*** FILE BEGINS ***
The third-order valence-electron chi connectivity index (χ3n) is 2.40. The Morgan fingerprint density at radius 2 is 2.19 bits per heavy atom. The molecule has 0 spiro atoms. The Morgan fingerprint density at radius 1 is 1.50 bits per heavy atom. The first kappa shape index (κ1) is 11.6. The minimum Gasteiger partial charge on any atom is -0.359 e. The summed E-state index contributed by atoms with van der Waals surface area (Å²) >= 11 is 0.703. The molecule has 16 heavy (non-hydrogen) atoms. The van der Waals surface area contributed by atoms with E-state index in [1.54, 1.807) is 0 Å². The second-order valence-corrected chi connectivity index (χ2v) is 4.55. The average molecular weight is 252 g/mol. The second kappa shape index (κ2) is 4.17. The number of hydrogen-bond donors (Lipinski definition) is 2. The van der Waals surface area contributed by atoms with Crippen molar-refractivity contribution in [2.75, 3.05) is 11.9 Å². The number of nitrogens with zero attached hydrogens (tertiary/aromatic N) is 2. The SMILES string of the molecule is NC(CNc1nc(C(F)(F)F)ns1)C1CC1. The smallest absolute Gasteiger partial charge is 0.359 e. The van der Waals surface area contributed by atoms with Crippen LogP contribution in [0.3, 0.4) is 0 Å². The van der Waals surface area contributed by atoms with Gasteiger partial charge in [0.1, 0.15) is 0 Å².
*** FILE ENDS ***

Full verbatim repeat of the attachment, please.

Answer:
The third-order valence-electron chi connectivity index (χ3n) is 2.40. The Morgan fingerprint density at radius 2 is 2.19 bits per heavy atom. The molecule has 0 spiro atoms. The Morgan fingerprint density at radius 1 is 1.50 bits per heavy atom. The first kappa shape index (κ1) is 11.6. The minimum Gasteiger partial charge on any atom is -0.359 e. The summed E-state index contributed by atoms with van der Waals surface area (Å²) >= 11 is 0.703. The molecule has 16 heavy (non-hydrogen) atoms. The van der Waals surface area contributed by atoms with E-state index in [1.54, 1.807) is 0 Å². The second-order valence-corrected chi connectivity index (χ2v) is 4.55. The average molecular weight is 252 g/mol. The second kappa shape index (κ2) is 4.17. The number of hydrogen-bond donors (Lipinski definition) is 2. The van der Waals surface area contributed by atoms with Crippen molar-refractivity contribution in [2.75, 3.05) is 11.9 Å². The number of nitrogens with zero attached hydrogens (tertiary/aromatic N) is 2. The SMILES string of the molecule is NC(CNc1nc(C(F)(F)F)ns1)C1CC1. The smallest absolute Gasteiger partial charge is 0.359 e. The van der Waals surface area contributed by atoms with Crippen LogP contribution in [0.3, 0.4) is 0 Å². The van der Waals surface area contributed by atoms with Gasteiger partial charge in [0.1, 0.15) is 0 Å².